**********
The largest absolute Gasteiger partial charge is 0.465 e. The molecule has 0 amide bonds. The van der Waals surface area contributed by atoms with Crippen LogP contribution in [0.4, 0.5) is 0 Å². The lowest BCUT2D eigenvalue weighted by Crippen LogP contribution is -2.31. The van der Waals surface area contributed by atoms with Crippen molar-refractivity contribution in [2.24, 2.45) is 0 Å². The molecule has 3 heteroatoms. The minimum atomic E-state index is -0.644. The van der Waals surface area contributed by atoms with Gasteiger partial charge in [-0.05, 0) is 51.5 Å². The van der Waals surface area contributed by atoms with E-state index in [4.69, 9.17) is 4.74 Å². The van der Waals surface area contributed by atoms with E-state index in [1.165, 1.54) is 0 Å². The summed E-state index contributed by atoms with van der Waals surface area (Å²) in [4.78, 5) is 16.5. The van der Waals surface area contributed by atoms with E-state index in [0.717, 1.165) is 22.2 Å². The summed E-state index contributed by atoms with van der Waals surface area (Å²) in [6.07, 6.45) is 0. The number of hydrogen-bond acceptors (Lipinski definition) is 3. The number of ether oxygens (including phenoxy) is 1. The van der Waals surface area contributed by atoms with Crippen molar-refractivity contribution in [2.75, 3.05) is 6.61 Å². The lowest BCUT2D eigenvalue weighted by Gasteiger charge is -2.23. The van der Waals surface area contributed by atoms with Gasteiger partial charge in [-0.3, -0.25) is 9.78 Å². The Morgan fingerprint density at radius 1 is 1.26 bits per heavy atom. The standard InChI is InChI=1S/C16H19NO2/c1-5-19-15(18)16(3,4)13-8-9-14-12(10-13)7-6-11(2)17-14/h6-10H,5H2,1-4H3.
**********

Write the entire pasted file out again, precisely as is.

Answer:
The largest absolute Gasteiger partial charge is 0.465 e. The molecule has 0 amide bonds. The van der Waals surface area contributed by atoms with Crippen LogP contribution in [0.4, 0.5) is 0 Å². The lowest BCUT2D eigenvalue weighted by Crippen LogP contribution is -2.31. The van der Waals surface area contributed by atoms with Crippen molar-refractivity contribution in [2.24, 2.45) is 0 Å². The molecule has 3 heteroatoms. The minimum atomic E-state index is -0.644. The van der Waals surface area contributed by atoms with Gasteiger partial charge in [-0.05, 0) is 51.5 Å². The van der Waals surface area contributed by atoms with E-state index in [4.69, 9.17) is 4.74 Å². The van der Waals surface area contributed by atoms with E-state index in [1.165, 1.54) is 0 Å². The summed E-state index contributed by atoms with van der Waals surface area (Å²) in [4.78, 5) is 16.5. The van der Waals surface area contributed by atoms with E-state index in [0.717, 1.165) is 22.2 Å². The summed E-state index contributed by atoms with van der Waals surface area (Å²) in [6.07, 6.45) is 0. The number of hydrogen-bond acceptors (Lipinski definition) is 3. The number of ether oxygens (including phenoxy) is 1. The van der Waals surface area contributed by atoms with Crippen molar-refractivity contribution in [2.75, 3.05) is 6.61 Å². The lowest BCUT2D eigenvalue weighted by Gasteiger charge is -2.23. The van der Waals surface area contributed by atoms with Gasteiger partial charge in [-0.3, -0.25) is 9.78 Å². The Morgan fingerprint density at radius 1 is 1.26 bits per heavy atom. The standard InChI is InChI=1S/C16H19NO2/c1-5-19-15(18)16(3,4)13-8-9-14-12(10-13)7-6-11(2)17-14/h6-10H,5H2,1-4H3.